However, it's important to note that herpes can also spread without visible virus symptoms.

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How Do I Know If Someone Has Herpes

During an outbreak, the herpes virus becomes active.

It replicates within the skin cells, causing uncomfortable and sometimes painful symptoms. It is typically when the infection is at the "most contagious" stage.

According to Obstetrics and Gynecology specialist Dr. Thais Aliabadi, herpes symptoms can appear anywhere from 2 to 10 days after the initial infection and can last up to 3 weeks.

Common symptoms include:

  • Blisters or sores (small fluid-filled bumps that typically develop in clusters)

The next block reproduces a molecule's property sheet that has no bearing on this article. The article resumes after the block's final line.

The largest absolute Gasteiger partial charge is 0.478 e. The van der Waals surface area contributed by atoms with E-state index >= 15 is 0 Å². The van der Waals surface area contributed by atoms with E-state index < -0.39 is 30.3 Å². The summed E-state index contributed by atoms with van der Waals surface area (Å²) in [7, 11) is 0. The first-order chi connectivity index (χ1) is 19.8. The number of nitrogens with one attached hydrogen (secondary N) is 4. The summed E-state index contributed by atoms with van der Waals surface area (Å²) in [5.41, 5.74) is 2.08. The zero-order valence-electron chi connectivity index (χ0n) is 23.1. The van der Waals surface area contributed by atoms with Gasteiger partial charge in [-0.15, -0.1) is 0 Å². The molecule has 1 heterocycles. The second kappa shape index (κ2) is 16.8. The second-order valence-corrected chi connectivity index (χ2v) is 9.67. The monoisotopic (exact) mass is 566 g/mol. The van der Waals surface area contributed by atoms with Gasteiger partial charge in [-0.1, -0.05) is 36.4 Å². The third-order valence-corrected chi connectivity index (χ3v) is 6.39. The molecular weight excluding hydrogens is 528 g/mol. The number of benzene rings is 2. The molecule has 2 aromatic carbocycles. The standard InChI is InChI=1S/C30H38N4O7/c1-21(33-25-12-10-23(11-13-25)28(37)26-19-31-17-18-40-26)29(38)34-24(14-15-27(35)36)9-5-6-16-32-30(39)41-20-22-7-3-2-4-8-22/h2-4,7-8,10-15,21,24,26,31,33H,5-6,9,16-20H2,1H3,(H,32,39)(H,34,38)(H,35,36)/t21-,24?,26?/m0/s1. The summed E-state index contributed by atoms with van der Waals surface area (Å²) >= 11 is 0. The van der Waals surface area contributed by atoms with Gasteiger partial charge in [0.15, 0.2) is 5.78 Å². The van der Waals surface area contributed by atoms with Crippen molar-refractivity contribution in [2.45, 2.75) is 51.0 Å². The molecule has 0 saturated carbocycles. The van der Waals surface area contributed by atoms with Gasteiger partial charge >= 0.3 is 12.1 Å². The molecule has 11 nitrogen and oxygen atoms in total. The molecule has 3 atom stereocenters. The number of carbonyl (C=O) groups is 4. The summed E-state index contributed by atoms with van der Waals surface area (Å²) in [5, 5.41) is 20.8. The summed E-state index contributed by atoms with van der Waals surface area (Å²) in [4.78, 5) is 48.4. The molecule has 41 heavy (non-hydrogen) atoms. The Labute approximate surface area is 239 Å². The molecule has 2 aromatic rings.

• Itching, tingling, and/or pain
  • Redness
  • Swollen glands
  • Nausea
  • Fatigue
  • Fever or chills
  • Achy or sore muscles

Menstruation, hormonal changes, sun exposure, stress, and fever can trigger symptoms.

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What Are the Two Most Common Types of Herpes Viruses

There are as many as eight different types of herpes viruses that infect humans. That being said, only two of them are more familiar to us.

The two most common types include:

1. Herpes Simplex Virus Type 1 (HSV-1):

This virus is associated with oral herpes, typically expressed as cold sores or blisters around the mouth, lips, throat, gums, or on face.

2. Herpes Simplex Virus Type 2 (HSV-2):

This virus is associated with genital herpes, causing sores or blisters in the genital area such as the vulva, vagina, cervix, anus, penis, scrotum, rear end, or inner thighs.

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How Is Herpes Spread Through Kissing

Transmission of the herpes virus occurs through direct contacts, such as skin-to-skin contact, and by transferring saliva or bodily fluids.